I can agree that for some jobs, having a degree is kind of pointless. Personally, I'm entering the medical field, which I'm sure people can agree, you should have gone to school for.
uni is not all its cracked up to be me dears, sorry
Your post demonstrates the profound truth of your statement.
Indeed. If you present yourself grammatically in public as you just did here trying to convince us of the futility of education, it is no wonder why you've failed the realize its benefits and perceive it as an accolade of no use.
In fact, your whole post reeks of the WT perception of why a university education is of no use.
I have been in the position I'm in my technical job and in education for 15 years. I've been in classrooms teaching technical classes related to my profession for the past 10 years. I am at the top of my game in my department..the second highest paid with the longest tenure. But, I can go no further without at least a BA.
Your "don't worry....just be happy" mantra is the same crap I had to put up with the first 10 years of my adult life as a JW, and all it got me was a bookshelf full of worthless WT publications and scarred arms from being trapped working in the food service industry.
Hmm, maybe you should have attended a better university....
I know exactly what you mean. I'm in the exact same position you are in. Though I've ben trying, I can't move up to director of IT without a college degree. Hell, I even have people who directly report to me who wouldn't have gotten the jobs they have were it not for their college degrees. Now they are in a position to blow right past me.
I have to disagree with you HD.
University has and is giving me the best opportunities, plus, I've made some great relationships with individuals that express an open and independent view on life. That in itself is enough for me to continue my studies for as long as humanly possible.
Hi All - as someone who works in this field, I can't stay silent!
Obviously I can only speak for myself and my colleagues, but we never demean students' work by regarding it as a box ticking exercise. We recognise the effort that goes into the work presented and reward accordingly. HD - I understand you're angry but to be honest your comments are pretty insulting and a huge generalisation.
Unfortunately too many students in higher education want the required knowledge to be given to them on a plate. They can often regard it as an instrumental process, i.e. just learn what you need for an exam. This isn't real education. As other posters have said, education and development is not just about being able to recall facts but can also include significant personal enhancement.
These areas can include, working in a team, managing your own work, achieving deadlines, making presentations to class - there are many more I could mention. These soft skills are vital to employers and can make the student much more marketable.
I was discouraged from getting an education as a teenager and this was the last straw for me. Education delivery is changing more to a work and study model. We have a lot of people currently employed who are undertaking courses part time, as for many, giving up employment is not an option. I see this as a positive development as it means that education is more open and flexible than the one shot system which operated previously.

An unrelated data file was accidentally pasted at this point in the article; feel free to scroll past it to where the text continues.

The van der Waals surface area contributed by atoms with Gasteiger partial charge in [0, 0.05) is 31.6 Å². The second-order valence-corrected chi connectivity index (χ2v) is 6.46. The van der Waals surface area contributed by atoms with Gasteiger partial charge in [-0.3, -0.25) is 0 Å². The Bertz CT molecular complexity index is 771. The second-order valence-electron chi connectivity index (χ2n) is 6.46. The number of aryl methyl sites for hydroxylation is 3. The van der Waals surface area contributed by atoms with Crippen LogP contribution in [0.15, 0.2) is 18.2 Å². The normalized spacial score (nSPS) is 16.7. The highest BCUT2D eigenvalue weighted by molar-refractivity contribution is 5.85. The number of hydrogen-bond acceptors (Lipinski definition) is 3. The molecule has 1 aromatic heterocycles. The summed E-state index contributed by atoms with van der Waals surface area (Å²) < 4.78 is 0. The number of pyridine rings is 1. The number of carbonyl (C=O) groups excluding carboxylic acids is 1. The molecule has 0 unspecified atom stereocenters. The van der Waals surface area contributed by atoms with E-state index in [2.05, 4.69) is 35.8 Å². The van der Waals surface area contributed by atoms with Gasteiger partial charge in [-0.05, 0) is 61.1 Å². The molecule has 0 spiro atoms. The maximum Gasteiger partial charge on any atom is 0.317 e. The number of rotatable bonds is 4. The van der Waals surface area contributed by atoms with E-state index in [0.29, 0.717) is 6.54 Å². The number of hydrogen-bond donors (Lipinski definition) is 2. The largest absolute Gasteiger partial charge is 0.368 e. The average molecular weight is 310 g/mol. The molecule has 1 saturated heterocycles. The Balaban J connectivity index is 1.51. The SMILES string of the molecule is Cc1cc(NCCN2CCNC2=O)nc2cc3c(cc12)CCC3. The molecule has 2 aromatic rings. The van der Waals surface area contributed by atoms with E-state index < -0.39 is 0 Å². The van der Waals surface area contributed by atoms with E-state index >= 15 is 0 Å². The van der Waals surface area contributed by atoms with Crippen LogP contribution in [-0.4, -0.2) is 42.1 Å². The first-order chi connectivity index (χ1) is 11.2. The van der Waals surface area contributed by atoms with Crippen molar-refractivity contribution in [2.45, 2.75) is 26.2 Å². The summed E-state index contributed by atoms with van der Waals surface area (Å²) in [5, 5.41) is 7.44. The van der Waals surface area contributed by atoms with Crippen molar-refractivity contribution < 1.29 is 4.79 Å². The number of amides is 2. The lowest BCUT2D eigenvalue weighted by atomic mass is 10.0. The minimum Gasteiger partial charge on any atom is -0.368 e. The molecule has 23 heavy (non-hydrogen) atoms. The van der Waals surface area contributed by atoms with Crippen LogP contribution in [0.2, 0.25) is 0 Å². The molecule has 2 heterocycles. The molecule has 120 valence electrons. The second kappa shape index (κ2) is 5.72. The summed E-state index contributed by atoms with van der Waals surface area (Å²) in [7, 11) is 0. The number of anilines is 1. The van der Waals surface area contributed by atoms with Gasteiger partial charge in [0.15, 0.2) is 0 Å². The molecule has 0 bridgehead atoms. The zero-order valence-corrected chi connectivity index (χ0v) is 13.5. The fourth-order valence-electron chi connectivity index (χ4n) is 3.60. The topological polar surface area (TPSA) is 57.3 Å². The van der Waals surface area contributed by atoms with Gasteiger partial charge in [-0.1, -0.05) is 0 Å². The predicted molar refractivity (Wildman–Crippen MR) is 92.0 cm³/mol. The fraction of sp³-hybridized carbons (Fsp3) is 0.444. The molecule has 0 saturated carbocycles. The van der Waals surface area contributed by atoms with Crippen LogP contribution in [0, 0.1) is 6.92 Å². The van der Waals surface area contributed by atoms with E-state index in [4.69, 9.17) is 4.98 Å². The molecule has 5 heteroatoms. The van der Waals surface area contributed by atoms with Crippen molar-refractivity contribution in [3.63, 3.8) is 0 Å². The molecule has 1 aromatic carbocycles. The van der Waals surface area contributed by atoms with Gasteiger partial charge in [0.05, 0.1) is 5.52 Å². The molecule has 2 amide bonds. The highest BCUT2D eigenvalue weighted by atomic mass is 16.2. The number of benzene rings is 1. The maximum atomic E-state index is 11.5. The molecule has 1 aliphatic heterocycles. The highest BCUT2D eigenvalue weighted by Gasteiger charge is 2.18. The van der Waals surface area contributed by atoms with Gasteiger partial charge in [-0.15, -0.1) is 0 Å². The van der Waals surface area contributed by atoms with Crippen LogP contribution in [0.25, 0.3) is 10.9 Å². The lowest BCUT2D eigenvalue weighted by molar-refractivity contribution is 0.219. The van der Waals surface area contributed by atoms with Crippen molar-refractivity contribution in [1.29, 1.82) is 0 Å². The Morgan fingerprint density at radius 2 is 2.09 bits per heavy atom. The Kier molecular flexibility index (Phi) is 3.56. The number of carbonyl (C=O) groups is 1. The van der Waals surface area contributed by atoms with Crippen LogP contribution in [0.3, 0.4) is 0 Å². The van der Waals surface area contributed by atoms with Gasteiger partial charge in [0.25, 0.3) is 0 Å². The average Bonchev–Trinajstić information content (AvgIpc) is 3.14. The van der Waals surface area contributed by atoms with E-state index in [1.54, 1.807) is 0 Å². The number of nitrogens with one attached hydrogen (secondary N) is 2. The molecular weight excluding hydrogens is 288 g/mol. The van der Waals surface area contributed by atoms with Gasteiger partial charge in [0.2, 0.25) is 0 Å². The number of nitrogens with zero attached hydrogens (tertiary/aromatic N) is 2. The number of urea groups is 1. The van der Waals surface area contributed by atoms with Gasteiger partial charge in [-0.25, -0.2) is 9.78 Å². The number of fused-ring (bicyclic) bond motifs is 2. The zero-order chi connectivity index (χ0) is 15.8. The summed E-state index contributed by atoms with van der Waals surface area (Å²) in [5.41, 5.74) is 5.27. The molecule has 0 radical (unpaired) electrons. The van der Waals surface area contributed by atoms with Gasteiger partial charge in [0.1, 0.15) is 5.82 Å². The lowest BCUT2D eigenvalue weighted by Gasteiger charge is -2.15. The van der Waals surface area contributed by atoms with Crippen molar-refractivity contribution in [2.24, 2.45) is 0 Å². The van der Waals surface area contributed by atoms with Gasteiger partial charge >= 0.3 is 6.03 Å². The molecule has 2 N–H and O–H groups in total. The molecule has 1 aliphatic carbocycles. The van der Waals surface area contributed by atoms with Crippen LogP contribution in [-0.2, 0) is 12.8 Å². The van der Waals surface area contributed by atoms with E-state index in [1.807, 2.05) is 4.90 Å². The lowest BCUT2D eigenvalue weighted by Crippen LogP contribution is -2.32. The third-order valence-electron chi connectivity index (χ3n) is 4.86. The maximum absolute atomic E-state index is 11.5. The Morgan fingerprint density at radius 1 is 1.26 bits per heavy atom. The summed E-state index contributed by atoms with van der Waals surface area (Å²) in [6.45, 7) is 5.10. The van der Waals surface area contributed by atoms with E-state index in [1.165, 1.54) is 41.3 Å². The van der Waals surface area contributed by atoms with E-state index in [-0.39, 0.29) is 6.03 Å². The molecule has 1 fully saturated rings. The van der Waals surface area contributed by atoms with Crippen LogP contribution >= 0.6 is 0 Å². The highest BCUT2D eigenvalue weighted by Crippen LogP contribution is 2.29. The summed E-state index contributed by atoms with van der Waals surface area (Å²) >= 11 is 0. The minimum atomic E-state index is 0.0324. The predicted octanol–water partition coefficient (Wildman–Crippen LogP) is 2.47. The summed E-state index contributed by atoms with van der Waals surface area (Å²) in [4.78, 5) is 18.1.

There were bits of my courses that I didn't like as a student, but I had to keep reminding myself of the long term goal. This kept me on the straight and narrow, allowing me to get to the finish line. If the lecturers were sub standard then I saw it as my responsibility to ensure that I understood the subject. I know that is not an excuse for poor lecturing, but in higher education getting rid of under performing staff can be difficult. All too often students will blame staff for their own underperformance instead of addressing the real reasons.
It boils down to this - the job market is getting tougher all the time, employers are holding all the cards. If you have an opportunity to get your foot in the door via a piece of paper then that's what you have to do.
I agree with changeling “education e xpands our horizons”. Some college professor are mere instructors, others are “real teachers, mentors, etc”. In part, one of the benefits of going to a university is that it teaches you to take responsibility for your own education. Its also about the experience, meeting different people with different points of view, again…it’s about expanding your horizons.
A college degree in the right field could represent a ticket to a better paying job, it doesn’t guarantee a job or success, but it makes it a lot easier to find stability. For example, there are plenty of qualified people that are very smart and could be good teachers, but they won’t get a teaching job unless they have a degree in teaching.
I think this is another topic that falls into the “it’s a matter of opinion” bin. My 2 centabos.
If you want to be a school teacher and get all the benefits of teaching school, Summers off
above average pay, retirement, all the holidays off, working regular hours. You have to have
a college degree.
A college degree will also give you a leg up in getting hired in a job that doesnt require college
like a fireman.
Now days in Florida to be a policeman you have to have a college degree, and its been like that
for at least the past 20 years.
Education is what you make of it.
One thing I will say is if you choose to go into a field that is extremely specific and find that you HATE it, you're basically stuck in a job you will hate for the rest of your life.
That aside, let's see how much money you make when you're 50 compared to what I make when I'm 50. It will be more, though not by as much as most would expect.